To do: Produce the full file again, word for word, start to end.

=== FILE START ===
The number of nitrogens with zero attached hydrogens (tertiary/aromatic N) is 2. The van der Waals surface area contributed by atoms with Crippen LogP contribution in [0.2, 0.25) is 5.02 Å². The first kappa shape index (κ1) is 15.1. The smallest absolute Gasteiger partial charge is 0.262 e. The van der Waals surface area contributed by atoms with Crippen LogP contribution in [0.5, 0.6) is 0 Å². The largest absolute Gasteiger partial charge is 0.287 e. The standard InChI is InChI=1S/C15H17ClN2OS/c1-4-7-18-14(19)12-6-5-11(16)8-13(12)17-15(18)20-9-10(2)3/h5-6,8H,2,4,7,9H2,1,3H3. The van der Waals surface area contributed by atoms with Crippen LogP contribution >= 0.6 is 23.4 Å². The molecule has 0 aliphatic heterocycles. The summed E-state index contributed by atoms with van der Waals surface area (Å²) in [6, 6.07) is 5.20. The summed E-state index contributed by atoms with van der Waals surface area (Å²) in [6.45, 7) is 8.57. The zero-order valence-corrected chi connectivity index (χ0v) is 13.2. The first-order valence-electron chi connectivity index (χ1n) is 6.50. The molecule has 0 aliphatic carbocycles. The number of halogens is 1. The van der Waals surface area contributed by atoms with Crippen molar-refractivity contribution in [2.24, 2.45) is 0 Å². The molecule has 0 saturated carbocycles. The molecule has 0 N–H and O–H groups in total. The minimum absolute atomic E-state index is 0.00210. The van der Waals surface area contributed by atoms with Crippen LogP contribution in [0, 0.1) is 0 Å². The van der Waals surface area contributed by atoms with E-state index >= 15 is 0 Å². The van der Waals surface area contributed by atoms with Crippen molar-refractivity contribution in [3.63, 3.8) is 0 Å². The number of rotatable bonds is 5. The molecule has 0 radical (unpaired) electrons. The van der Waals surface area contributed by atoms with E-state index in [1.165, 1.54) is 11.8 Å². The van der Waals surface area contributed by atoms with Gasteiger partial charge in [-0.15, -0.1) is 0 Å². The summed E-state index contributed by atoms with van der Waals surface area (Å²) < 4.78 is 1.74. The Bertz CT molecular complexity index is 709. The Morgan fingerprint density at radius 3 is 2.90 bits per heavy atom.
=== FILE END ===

The number of nitrogens with zero attached hydrogens (tertiary/aromatic N) is 2. The van der Waals surface area contributed by atoms with Crippen LogP contribution in [0.2, 0.25) is 5.02 Å². The first kappa shape index (κ1) is 15.1. The smallest absolute Gasteiger partial charge is 0.262 e. The van der Waals surface area contributed by atoms with Crippen LogP contribution in [0.5, 0.6) is 0 Å². The largest absolute Gasteiger partial charge is 0.287 e. The standard InChI is InChI=1S/C15H17ClN2OS/c1-4-7-18-14(19)12-6-5-11(16)8-13(12)17-15(18)20-9-10(2)3/h5-6,8H,2,4,7,9H2,1,3H3. The van der Waals surface area contributed by atoms with Crippen LogP contribution >= 0.6 is 23.4 Å². The molecule has 0 aliphatic heterocycles. The summed E-state index contributed by atoms with van der Waals surface area (Å²) in [6, 6.07) is 5.20. The summed E-state index contributed by atoms with van der Waals surface area (Å²) in [6.45, 7) is 8.57. The zero-order valence-corrected chi connectivity index (χ0v) is 13.2. The first-order valence-electron chi connectivity index (χ1n) is 6.50. The molecule has 0 aliphatic carbocycles. The number of halogens is 1. The van der Waals surface area contributed by atoms with Crippen molar-refractivity contribution in [2.24, 2.45) is 0 Å². The molecule has 0 saturated carbocycles. The molecule has 0 N–H and O–H groups in total. The minimum absolute atomic E-state index is 0.00210. The van der Waals surface area contributed by atoms with Crippen LogP contribution in [0, 0.1) is 0 Å². The van der Waals surface area contributed by atoms with E-state index >= 15 is 0 Å². The van der Waals surface area contributed by atoms with Crippen molar-refractivity contribution in [3.63, 3.8) is 0 Å². The number of rotatable bonds is 5. The molecule has 0 radical (unpaired) electrons. The van der Waals surface area contributed by atoms with E-state index in [1.165, 1.54) is 11.8 Å². The van der Waals surface area contributed by atoms with Gasteiger partial charge in [-0.15, -0.1) is 0 Å². The summed E-state index contributed by atoms with van der Waals surface area (Å²) < 4.78 is 1.74. The Bertz CT molecular complexity index is 709. The Morgan fingerprint density at radius 3 is 2.90 bits per heavy atom.